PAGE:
There are many ways to help a dog rescue group and TGPR in particular. Naturally all groups are happy and thankful to receive donations as they have a lof expenses when it comes to the care and fostering needs of rescue dogs. Because TGPR rescues one of the gentle giant large breed dogs, their expenses match in size. If you love Pyrs, care about dogs, have a heart to reach out in some way to help my group accomplish their mission, you can use the link below to learn about the group, their goals, their dogs in need, and about others who are fostering dogs.
TGPR always is in need of donations to help dogs in need
- To Donate to TGPR or offer to help, click on this link.
Look to the right side under the dog featured for the Donation box. You can make a money donation through Paypal. You can also find out the many ways you can help, foster, volunteer or even adopt.
TGPR Foster Dad who loves Gentle Giants
What does a TGPR foster volunteer do? - How to adopt a Great Pyrennes from the Texas Great Pyrenees Recue.
The Foster Volunteer's responsibilities are pretty basic and center around food, shelter, love and socialization. Here's more info. Be sure and look at the current crop of adoptable dogs, too.
- About Great Pyrenees dogs
The Great Pyrenees is a very old breed, and has been used for millennia by the shepherds which includes Basque people, who inhabit parts of the region in and around the Pyrenees Mountains of southern France and northern Spain.
- About Fostering - Getting Started
Enjoy the warm-fuzzy feeling of accomplishment and love you get from saving the lives of neglected or abandoned Great Pyrenees. Bringing one of these gentle giants into your home as a foster is the first step in giving them a new lease on life.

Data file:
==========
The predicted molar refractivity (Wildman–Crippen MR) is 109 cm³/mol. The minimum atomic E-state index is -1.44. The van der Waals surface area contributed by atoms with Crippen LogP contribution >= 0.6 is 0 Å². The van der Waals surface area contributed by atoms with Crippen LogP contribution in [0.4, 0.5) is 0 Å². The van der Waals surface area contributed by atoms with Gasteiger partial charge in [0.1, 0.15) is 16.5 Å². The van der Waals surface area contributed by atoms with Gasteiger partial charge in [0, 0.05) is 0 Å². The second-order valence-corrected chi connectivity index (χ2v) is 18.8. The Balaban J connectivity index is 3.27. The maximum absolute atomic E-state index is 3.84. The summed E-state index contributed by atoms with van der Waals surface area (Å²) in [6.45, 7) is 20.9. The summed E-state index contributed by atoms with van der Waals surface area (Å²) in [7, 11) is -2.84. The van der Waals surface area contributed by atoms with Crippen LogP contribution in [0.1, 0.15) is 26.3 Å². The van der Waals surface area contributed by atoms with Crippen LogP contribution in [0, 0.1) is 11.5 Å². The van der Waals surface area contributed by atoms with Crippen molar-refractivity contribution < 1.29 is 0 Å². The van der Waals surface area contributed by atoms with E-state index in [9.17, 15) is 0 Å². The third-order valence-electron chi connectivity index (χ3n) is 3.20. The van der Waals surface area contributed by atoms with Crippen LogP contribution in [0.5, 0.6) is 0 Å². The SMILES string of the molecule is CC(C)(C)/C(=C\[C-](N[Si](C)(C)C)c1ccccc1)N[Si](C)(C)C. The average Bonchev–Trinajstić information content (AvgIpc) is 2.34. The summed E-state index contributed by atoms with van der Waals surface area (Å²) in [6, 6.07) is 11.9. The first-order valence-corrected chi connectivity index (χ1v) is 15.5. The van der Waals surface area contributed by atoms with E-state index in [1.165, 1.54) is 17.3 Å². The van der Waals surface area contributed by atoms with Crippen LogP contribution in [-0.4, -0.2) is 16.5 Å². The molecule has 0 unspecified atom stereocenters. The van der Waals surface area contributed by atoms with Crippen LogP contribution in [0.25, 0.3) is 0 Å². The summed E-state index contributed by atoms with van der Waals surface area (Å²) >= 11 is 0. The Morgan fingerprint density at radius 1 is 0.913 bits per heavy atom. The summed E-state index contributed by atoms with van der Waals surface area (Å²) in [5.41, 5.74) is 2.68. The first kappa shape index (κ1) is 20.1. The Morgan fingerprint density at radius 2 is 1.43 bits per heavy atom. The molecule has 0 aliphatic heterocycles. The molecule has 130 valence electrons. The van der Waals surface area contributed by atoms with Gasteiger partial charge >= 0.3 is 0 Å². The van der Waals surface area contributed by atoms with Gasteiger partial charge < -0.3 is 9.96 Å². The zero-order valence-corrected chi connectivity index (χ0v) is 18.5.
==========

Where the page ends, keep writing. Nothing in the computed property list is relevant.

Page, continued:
- Meet some of our Fosters.
The people shown on this page are our fosters. Without their dedication and the love that they provide to their foster animals, we would not be able to save the lives of these wonderful dogs.
- More ways to help TGPR
There are many ways that you can help the Texas Great Pyrenees Rescue fulfill its mission to serve homeless, needy Great Pyrenees in the State of Texas. You can make a donation, donate food for our Food for Fosters program, donate by shopping or sear
- How to adopt a Pyr from TGPR
Many (about half) of our dogs are "discards" coming from owners, where they have already been family pets at one time or another. The time they spend with our rescue fosters gives us time to assess their personalities and behaviors, to see what they
- All our current adoptable dogs
All of the dogs shown on this page are available for adoption through the Texas Great Pyrenees Rescue.
- Common questions about adoptable dogs.
We invite you to look at the list of Pyrs available for adoption. Read the biographies. Study the photos. But do not get your heart set on a photo. The "look" of a dog is not the key to a successful placement and a happy bond with you and your new Py
And more TGPR adoptable dogsClick thumbnail to view full-size
Gifts for Pyr Lovers
Gifts for fans of Great Pyrenees dogs
Help a Pyr in need; help TGPR rescue more Great Pyrenees dogs
Proceeds from the sale of these items will be donated to TGPR
Great Pyrenees Owner's ManualBUY NOW
Great Pyrenees 2013 CalendarBUY NOW
Great Pyrenees Gift BasketBUY NOW
Great Pyrenees Christmas OrnamentBUY NOW
Great Pyrenees Christmas Box OrnamentBUY NOW
Great Pyrenees Jewelry PendantBUY NOW
Great Pyrenees Wine StopperBUY NOW
Great Pyrenees 2013 wall calendar
All about large Great Pyrenees breed dog - All about the Great Pyrenees dogs
So I'm pretty excited about the big event this Sunday. Can't wait to meet Samwise Samchild and introduce him to the family. Look for updates on Sam's story and the latest on adoptable Pyrs. Let me know about your foster dog experience, too.